[TIP] real world testing

David Stanek dstanek at dstanek.com
Sun Jul 5 09:35:33 PDT 2009

On Sun, Jul 5, 2009 at 9:00 AM, Noah Gift<noah.gift at gmail.com> wrote:
> On Mon, Jul 6, 2009 at 12:58 AM, Noah Gift <noah.gift at gmail.com> wrote:
>> On Sat, Jul 4, 2009 at 5:48 AM, David Stanek <dstanek at dstanek.com> wrote:
>>> On Thu, Jul 2, 2009 at 5:37 AM, Noah Gift<noah.gift at gmail.com> wrote:
>>> > I keep going back and forth in swings on very strict 100% code coverage
>>> > vs
>>> > solving problems quickly under 2 day deadlines.  I think so far the 2
>>> > day
>>> > deadline approach wins.  My gut tells me that there is some new theory
>>> > of
>>> > testing that is a bit more real world then the testing Nazi
>>> > approach.....especially in things like web development or film
>>> > production.
>>> >  Comments?
>>  There were a few good comments, like the comment about being able to
>> write a solution in two days because it was built on a libraries that were
>> tested.  In thinking about them and about testing, I can say that I am not
>> 100% sold that you should always write tests for code anymore...as
>> blasphemous as that sounds.  I think it depends.
>> If I am writing a library, an API, or  releasing open source software,
>> then, yes, testing is probably mandatory.  If I need to write a prototype,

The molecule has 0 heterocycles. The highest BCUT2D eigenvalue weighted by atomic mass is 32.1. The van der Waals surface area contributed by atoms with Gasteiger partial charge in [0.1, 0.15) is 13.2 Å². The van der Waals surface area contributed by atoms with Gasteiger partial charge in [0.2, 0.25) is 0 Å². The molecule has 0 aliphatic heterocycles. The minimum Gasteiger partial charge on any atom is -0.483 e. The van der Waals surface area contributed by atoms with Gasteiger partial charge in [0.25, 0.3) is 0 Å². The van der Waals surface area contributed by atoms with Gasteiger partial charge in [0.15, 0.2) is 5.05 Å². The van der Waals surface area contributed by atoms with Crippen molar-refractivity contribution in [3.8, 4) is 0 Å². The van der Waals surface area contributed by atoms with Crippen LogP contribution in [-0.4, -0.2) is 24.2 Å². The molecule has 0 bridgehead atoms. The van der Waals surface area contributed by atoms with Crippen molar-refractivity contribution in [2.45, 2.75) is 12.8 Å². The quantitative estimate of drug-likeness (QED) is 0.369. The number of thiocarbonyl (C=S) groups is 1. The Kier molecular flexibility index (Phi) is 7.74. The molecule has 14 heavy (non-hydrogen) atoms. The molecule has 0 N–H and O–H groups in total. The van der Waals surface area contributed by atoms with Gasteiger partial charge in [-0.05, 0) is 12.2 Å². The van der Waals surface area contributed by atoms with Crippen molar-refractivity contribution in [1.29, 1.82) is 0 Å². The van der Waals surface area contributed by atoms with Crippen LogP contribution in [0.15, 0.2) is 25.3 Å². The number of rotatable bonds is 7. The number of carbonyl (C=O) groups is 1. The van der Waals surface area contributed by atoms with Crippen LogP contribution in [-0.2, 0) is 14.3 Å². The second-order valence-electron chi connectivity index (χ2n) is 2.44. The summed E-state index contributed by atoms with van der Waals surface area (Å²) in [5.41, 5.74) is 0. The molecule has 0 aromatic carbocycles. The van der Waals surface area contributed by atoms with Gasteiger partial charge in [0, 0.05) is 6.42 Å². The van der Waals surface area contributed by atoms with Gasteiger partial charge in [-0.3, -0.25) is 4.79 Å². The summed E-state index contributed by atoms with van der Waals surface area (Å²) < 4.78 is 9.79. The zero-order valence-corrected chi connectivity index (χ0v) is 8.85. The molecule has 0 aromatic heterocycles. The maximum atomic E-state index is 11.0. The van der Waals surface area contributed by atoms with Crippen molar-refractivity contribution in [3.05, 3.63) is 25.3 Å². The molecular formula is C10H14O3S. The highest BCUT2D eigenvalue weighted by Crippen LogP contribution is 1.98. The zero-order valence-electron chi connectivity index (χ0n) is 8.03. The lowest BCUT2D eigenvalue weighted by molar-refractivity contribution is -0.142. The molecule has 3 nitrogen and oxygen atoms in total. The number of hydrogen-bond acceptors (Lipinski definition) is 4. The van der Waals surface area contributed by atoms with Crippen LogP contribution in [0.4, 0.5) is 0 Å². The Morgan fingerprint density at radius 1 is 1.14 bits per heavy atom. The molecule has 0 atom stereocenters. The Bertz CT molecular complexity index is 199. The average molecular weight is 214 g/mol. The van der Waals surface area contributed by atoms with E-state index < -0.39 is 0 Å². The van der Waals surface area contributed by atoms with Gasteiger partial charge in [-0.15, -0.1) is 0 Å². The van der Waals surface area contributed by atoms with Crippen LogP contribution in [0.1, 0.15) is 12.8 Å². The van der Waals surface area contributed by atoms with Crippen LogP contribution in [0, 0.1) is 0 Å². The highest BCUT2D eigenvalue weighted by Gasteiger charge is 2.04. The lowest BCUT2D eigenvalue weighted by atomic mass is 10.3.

>> or solve a problem quickly, then it depends.  In film, for example, you may
>> be asked to solve a problem in 2 days, and the solution could no longer be
>> necessary in 7 days.  If it is necessary to stay in production longer then 7
>> days, then you may just rewrite it, with tests.
>> I think it is important to be truthful to people who haven't yet gotten in
>> the habit of writing tests, that writing tests, depends on the context.
>>  There is no silver bullet...at least I haven't found one.  Sometimes it
>> actually is ok not to write a test, sometimes it isn't, but....it depends.
>>  Another interesting thing is that if you get in the habit of writing code
>> that is easy to test, say, every function returns something that is
>> "assertable", then perhaps you now have written better code, and then as a
>> result testing is less necessary for the context you are working in.

My view is pretty simple. I have never deployed code that was not
tested. In the past I would use the web browser or command line, but
now I replace *some* of that with unit tests. Because of this my
testing has not increased the amount of time it takes to write code.

At first testing did take a bit longer. I have found that this was
because my code wasn't using very good design principles. Once I
started to use the SOLID principles in a consistent way, like SRP and
DIP, I was able to test much more easily. As a consequence my code is
more cohesive and less coupled.

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